Waka Kotahi says it wants to do all this because “current charges are based on rates set several years ago so they don’t reflect the cost to regulate and provide those services today” and “some groups aren’t paying their fair share for services they receive”.

Access to agency data

There will be alterations to charges for commercial users and councils accessing Waka Kotahi data.

This affects approved commercial data users, companies that want to connect to its data systems, and councils and council-controlled organisations (CCOs) that access its secure data for vehicle and driver information held on the motor-vehicle register (MVR) and driver-licence register (DLR). 

The agency wants to introduce a set charge for MVR data users, decrease the DLR user charge, replace some fees with fixed charges and establish a way to recover costs from businesses that want to connect to its systems in the future.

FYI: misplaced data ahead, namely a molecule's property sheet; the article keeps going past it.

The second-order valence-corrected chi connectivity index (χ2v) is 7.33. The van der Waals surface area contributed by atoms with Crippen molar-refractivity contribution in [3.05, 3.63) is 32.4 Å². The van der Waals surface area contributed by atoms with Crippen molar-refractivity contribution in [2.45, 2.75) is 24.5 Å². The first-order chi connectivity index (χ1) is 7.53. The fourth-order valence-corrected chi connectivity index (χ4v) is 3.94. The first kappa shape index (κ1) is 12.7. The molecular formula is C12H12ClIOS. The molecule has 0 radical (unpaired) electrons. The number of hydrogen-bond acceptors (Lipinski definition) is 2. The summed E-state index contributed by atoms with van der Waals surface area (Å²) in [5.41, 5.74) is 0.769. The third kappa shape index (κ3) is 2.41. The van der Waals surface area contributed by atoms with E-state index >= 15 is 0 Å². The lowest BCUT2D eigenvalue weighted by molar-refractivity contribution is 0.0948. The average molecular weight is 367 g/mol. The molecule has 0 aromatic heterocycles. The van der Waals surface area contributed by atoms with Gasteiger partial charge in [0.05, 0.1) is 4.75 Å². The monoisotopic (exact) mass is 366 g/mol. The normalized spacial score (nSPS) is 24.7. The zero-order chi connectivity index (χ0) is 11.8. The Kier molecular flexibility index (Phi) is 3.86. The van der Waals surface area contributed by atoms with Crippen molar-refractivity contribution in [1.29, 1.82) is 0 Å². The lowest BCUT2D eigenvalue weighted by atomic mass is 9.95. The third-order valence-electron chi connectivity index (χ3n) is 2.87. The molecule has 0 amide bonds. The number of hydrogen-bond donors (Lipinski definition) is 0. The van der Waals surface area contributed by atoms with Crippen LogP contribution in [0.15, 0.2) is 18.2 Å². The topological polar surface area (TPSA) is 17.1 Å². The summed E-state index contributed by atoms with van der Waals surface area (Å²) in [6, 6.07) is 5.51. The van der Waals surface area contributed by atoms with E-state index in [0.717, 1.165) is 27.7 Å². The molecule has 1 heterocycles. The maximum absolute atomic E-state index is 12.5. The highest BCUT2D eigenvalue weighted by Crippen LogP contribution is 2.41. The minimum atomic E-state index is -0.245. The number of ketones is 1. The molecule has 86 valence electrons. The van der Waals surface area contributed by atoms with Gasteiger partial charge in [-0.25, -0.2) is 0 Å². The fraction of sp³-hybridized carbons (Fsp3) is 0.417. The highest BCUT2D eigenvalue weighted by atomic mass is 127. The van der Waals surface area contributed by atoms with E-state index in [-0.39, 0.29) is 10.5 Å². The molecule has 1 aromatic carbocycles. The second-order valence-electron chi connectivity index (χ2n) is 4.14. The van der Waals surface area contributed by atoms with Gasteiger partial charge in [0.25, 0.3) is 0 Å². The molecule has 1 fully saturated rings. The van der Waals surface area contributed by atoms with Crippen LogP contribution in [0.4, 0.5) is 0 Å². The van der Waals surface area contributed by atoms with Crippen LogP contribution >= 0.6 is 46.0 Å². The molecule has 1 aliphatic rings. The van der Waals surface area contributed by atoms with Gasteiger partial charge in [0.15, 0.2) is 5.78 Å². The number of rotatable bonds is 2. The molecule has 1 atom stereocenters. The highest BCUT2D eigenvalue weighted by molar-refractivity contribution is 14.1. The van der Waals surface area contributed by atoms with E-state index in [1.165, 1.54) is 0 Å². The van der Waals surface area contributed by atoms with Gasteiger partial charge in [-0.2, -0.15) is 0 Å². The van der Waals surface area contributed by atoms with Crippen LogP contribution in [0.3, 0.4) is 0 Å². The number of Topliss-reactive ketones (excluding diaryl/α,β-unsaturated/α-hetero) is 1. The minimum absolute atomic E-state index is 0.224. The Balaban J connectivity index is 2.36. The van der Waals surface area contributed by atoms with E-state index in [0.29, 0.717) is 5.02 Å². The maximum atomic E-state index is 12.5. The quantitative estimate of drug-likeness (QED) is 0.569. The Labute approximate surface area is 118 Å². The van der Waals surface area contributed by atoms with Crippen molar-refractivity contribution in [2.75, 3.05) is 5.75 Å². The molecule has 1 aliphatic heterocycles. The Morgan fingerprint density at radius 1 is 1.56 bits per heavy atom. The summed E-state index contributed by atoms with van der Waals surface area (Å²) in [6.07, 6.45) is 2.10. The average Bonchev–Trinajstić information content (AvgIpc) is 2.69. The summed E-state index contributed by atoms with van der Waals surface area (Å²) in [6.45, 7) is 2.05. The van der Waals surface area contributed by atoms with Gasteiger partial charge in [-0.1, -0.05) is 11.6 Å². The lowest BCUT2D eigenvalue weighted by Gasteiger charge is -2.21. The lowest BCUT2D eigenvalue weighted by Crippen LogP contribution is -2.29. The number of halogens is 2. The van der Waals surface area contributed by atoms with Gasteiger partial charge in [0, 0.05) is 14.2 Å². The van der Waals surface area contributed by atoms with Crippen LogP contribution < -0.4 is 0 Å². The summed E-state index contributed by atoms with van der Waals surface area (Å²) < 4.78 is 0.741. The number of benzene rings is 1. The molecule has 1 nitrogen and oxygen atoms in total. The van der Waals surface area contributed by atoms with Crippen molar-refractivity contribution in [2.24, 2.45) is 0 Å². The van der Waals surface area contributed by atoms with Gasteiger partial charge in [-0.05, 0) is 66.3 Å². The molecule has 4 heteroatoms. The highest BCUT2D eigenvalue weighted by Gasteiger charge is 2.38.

It also wants to clarify regulations so Waka Kotahi can charge councils and CCOs using the MVR for parking enforcement and related safety infringements, such as expired WOF and lapsed rego. 

Waka Kotahi has no other way to recover the costs of providing data to councils and CCOs. It adds: “No changes are proposed for central government agencies and the wider state sector – or entities acting on their behalf – using data for law-enforcement purposes, like NZ Fish and Game councils and the SPCA. We’re not proposing any changes to our connections enabling open data or to data privacy standards.”

Driver licence & testing proposals

• The average amount paid for each stage of a licence – learner, restricted and full – goes down. The current price of each stage of a licence has been averaged because most people sit a test more than once. 

• The amount paid to renew a driver licence drops, removing re-sit fees for licence tests and increasing the cost to apply for an exemption.